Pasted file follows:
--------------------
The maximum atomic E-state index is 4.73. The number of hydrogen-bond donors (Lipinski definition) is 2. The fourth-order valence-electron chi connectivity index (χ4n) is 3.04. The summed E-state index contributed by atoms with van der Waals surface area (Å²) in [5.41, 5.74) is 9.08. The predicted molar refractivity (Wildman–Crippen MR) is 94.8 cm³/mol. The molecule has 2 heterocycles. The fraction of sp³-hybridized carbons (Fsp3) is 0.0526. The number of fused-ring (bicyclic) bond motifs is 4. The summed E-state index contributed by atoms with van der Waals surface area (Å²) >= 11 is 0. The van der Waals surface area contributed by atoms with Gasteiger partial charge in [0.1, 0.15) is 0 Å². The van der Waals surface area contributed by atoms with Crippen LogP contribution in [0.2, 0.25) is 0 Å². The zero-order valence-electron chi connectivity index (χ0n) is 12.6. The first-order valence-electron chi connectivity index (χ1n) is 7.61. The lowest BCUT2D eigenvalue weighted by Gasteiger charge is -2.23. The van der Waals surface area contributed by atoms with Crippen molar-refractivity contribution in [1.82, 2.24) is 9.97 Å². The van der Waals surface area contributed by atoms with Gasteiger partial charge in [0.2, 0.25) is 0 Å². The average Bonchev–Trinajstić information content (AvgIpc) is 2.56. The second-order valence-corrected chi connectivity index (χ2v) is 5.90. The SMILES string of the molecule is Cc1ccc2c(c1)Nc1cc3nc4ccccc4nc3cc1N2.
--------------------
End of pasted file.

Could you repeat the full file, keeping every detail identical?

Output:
The maximum atomic E-state index is 4.73. The number of hydrogen-bond donors (Lipinski definition) is 2. The fourth-order valence-electron chi connectivity index (χ4n) is 3.04. The summed E-state index contributed by atoms with van der Waals surface area (Å²) in [5.41, 5.74) is 9.08. The predicted molar refractivity (Wildman–Crippen MR) is 94.8 cm³/mol. The molecule has 2 heterocycles. The fraction of sp³-hybridized carbons (Fsp3) is 0.0526. The number of fused-ring (bicyclic) bond motifs is 4. The summed E-state index contributed by atoms with van der Waals surface area (Å²) >= 11 is 0. The van der Waals surface area contributed by atoms with Gasteiger partial charge in [0.1, 0.15) is 0 Å². The van der Waals surface area contributed by atoms with Crippen LogP contribution in [0.2, 0.25) is 0 Å². The zero-order valence-electron chi connectivity index (χ0n) is 12.6. The first-order valence-electron chi connectivity index (χ1n) is 7.61. The lowest BCUT2D eigenvalue weighted by Gasteiger charge is -2.23. The van der Waals surface area contributed by atoms with Crippen molar-refractivity contribution in [1.82, 2.24) is 9.97 Å². The van der Waals surface area contributed by atoms with Gasteiger partial charge in [0.2, 0.25) is 0 Å². The average Bonchev–Trinajstić information content (AvgIpc) is 2.56. The second-order valence-corrected chi connectivity index (χ2v) is 5.90. The SMILES string of the molecule is Cc1ccc2c(c1)Nc1cc3nc4ccccc4nc3cc1N2.